The horse must be able to move freely under saddle; a saddle that has been fit correctly to the moving horse. The saddle should never make the rider feel like he is glued to the horse's back, nor should the saddle be fit exactly to the static back, so that the rider can actually ride the horse in suspension, in motion.
The trainer teaches the rider to sit the horse lightly and freely. The saddle fitter needs to fit the saddle to the horse so that the horse and the saddle both adapt themselves to the movement of the rider
The question is whether you want to have engaged, supple harmonious riding due to a properly fitted saddle, or if you prefer to have a saddle that looks like it fits absolutely perfectly – when the horse is standing still in the crossties. The saddle should be fitted with rider up and asses whether the rider suits the saddle as well and how the saddle fits in motion. If Saddle doesn't fit in motion then further adjustments should be made so as to not result in discomfort, and potentially long term damage.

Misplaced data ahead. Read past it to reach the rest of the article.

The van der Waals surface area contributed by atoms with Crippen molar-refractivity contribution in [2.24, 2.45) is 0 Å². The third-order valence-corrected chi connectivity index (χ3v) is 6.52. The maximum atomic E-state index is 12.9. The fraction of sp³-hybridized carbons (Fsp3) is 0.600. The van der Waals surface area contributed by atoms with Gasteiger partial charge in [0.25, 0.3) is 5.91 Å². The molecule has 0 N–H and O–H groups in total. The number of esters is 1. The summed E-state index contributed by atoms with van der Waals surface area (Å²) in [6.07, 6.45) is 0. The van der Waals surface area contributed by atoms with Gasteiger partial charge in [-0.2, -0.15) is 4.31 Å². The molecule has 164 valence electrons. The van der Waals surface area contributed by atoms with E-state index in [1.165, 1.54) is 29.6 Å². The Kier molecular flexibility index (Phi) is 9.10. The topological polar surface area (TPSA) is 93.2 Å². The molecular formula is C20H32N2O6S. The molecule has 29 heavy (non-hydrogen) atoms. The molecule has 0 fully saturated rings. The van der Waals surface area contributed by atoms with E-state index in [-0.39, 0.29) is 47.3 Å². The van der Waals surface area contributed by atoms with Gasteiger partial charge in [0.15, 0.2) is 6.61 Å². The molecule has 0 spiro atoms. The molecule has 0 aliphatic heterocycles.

A correctly fitting saddle should need no saddle pad – their function is to protect the panel leather from the sweat of your horse, but too often they are used as Band-Aid's to help out where the saddle doesn't fit
The panel should always be thoroughly inspected to make sure it is smooth and even. Often when a saddle has not been reflocked in a long time the panel needs to be completely removed and the wool mix properly distributed or changed. Though not always necessary, when restuffing is done without removing the panel, the correct saddler tools and same flock as in the saddle should be used to prevent damage to the leather itself.